Being drafted during the Vietnam War also hurt your descendents

by on January 15, 2016 at 1:48 pm in Data Source, Economics, History, Law | Permalink

A decade after their military service, white veterans of the draft were earning about 15 percent less than their peers who didn’t serve, according to studies from MIT economist Josh Angrist.

Now, new research suggests that the draft did more than dim the prospects of that earlier generation: The children of men with unlucky draft numbers are also worse off today. They earn less and are less likely to have jobs, according to a draft of a report from Sarena F. Goodman, an economist with the Federal Reserve Board of Governors, and Adam Isen, an economist at the Treasury Department. (A copy was released by the Fed in December, but research does not reflect the opinions of the government.)

The researchers have not nailed down how, exactly, any of this is happening, nor why the disadvantage appears to be over twice as potent for sons than for daughters. But the work is valuable for showing how the circumstances of one’s parents can have lasting repercussions. This is one way that inequality persists through the generations.

That is from Jeff Guo at Wonkblog.

1 edmeasure January 15, 2016 at 1:53 pm

To my sons,

Sorry guys, I guess I should have gone to Canada.

2 BenK January 15, 2016 at 2:00 pm

They make some guesses about the mechanism of the impact, but it is possible that the consideration of dodging has a huge negative impact on future generations…

3 The Original D January 15, 2016 at 2:16 pm

Maybe draft dodging was a proxy measure of IQ.

4 Mike W January 15, 2016 at 8:36 pm

Low?

5 T. Shaw January 15, 2016 at 4:00 pm

Ed, God bless you.

I was in the USAF during the war. I worked with a number of men that were drafted before or after college and served in VN. None of them were similarly held back in salary or advancement.

I recently re-read Gen. Moore’s “We were Soldiers Once . . . . And Young.” I read the appendix for what the veterans were doing. Most seemed to be employed in meaningful careers. However, that was very early in the war. The battalion had trained together in the States, deployed together, and was combat-effective.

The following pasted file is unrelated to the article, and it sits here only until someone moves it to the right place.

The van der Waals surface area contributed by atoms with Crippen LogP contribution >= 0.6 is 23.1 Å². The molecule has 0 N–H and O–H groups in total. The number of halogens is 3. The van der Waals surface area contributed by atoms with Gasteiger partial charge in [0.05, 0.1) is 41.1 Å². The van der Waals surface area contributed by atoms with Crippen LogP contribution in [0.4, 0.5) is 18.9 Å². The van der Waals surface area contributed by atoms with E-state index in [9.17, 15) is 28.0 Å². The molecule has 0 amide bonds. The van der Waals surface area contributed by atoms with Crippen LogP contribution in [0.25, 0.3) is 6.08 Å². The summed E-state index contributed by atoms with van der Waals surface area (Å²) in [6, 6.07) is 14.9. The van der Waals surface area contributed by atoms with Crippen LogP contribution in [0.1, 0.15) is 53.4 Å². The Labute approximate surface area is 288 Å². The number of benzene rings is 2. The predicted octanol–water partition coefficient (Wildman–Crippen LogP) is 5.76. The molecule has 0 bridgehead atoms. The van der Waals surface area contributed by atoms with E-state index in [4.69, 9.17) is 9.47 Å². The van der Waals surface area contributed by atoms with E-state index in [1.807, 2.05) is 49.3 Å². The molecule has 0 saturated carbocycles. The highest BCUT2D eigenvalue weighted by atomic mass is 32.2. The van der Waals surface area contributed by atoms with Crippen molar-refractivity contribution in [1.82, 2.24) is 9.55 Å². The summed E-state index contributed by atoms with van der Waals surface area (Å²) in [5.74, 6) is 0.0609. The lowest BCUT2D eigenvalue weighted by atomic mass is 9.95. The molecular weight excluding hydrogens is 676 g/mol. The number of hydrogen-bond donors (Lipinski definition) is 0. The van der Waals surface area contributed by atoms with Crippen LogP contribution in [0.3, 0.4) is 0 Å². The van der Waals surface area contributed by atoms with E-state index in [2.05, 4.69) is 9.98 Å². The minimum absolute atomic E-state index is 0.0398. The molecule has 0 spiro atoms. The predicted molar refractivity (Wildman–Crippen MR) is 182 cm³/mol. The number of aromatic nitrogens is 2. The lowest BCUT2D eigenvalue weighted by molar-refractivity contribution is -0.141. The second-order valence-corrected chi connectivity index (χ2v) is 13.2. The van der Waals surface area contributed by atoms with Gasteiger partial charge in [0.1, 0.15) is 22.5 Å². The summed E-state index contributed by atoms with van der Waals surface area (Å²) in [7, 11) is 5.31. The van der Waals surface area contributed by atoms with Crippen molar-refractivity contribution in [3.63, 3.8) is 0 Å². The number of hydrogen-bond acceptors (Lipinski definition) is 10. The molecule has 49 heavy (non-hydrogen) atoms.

Later in the war, troops were sent out to combat units as replacements. They were not welcomed by older men who had come in under the same shitty circumstances. Among all their other worries squad leaders and platoon sergeants needed to try to get the new guys effective and not get killed or wounded the first time out. And, at the end of the year commitment (when men were combat effective) the ones that got to go home all of a sudden left the field; did not meet, brief or train their replacement; went to Saigon or Danang; got on a contract airplane; and went home to no parade or support.

6 Mike W January 15, 2016 at 8:40 pm

McNamara’s application of top-down scientific management. Kinda like government “nudges” today.

7 dearieme January 15, 2016 at 7:21 pm

“The correct spelling for the noun meaning ‘person descended from a particular ancestor’ is descendant, not -ent. Descendent is a less common adjective meaning ‘descending from an ancestor’. Almost 15 per cent of the citations for the term in the Oxford English Corpus use the wrong spelling.” Come on, Mr Cowen, must do better.

8 Hazel Meade January 15, 2016 at 1:58 pm

This may have more to do with the fact that people who got drafter are more likely to die, rather than having served in the military.
I.e. kids who grew up in fatherless homes because their dad’s were killed in combat are less likely to have jobs. But we knew that already.

9 BenK January 15, 2016 at 2:00 pm

They picked a cohort with equivalent survivorship…

10 Hazel Meade January 15, 2016 at 2:03 pm

What about physical disabilities? Veterans are more likely to be disabled.

11 Doug January 15, 2016 at 4:40 pm

They started with men drafted in 1970 or later. US casualties in Vietnam were de minims after this point.

Though, I think that there’s a major factor that’s not accounted for in the paper. Spousal education and social class. I strongly suspect that men leaving for or returning from Vietnam frequently settled on lower-quality wives and girlfriends. Non-serving men had the opportunity to date around during prime years of attractiveness. Also returning from Vietnam subsequently lowered earning power, and therefore the ability to attract a high quality mate.

This is the only real way to square the results with the sizable quantity of evidence that demonstrates that family environment has zero statistical impact on long-term life outcomes. If it really was the case that having a father serve in a war affected long-term life outcome, it would be a monumental contradiction of decades of twin and adoption studies. Genetics are the only vector for hereditary transmission of life outcomes. The only rational conclusion is that the mother’s genetics are in play.